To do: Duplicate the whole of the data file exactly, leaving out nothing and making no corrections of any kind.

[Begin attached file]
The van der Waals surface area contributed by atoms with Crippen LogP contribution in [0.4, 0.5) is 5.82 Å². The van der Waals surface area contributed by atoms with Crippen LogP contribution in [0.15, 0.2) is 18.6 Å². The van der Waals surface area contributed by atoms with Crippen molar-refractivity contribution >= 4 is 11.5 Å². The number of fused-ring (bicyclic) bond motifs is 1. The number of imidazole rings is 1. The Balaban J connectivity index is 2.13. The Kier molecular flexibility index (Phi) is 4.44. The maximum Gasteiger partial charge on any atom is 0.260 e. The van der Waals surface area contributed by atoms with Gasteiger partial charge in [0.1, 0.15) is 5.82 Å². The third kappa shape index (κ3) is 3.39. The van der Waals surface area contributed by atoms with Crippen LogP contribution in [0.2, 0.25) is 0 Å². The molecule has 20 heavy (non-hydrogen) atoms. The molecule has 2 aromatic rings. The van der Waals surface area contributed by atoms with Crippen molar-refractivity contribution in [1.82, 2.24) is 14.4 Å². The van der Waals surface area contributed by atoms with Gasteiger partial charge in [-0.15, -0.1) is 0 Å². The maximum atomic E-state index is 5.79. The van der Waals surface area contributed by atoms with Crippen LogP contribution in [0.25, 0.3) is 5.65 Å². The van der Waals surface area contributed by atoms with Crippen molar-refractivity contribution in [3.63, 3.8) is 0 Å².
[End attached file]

The van der Waals surface area contributed by atoms with Crippen LogP contribution in [0.4, 0.5) is 5.82 Å². The van der Waals surface area contributed by atoms with Crippen LogP contribution in [0.15, 0.2) is 18.6 Å². The van der Waals surface area contributed by atoms with Crippen molar-refractivity contribution >= 4 is 11.5 Å². The number of fused-ring (bicyclic) bond motifs is 1. The number of imidazole rings is 1. The Balaban J connectivity index is 2.13. The Kier molecular flexibility index (Phi) is 4.44. The maximum Gasteiger partial charge on any atom is 0.260 e. The van der Waals surface area contributed by atoms with Gasteiger partial charge in [0.1, 0.15) is 5.82 Å². The third kappa shape index (κ3) is 3.39. The van der Waals surface area contributed by atoms with Crippen LogP contribution in [0.2, 0.25) is 0 Å². The molecule has 20 heavy (non-hydrogen) atoms. The molecule has 2 aromatic rings. The van der Waals surface area contributed by atoms with Crippen molar-refractivity contribution in [1.82, 2.24) is 14.4 Å². The van der Waals surface area contributed by atoms with Gasteiger partial charge in [-0.15, -0.1) is 0 Å². The maximum atomic E-state index is 5.79. The van der Waals surface area contributed by atoms with Crippen LogP contribution in [0.25, 0.3) is 5.65 Å². The van der Waals surface area contributed by atoms with Crippen molar-refractivity contribution in [3.63, 3.8) is 0 Å².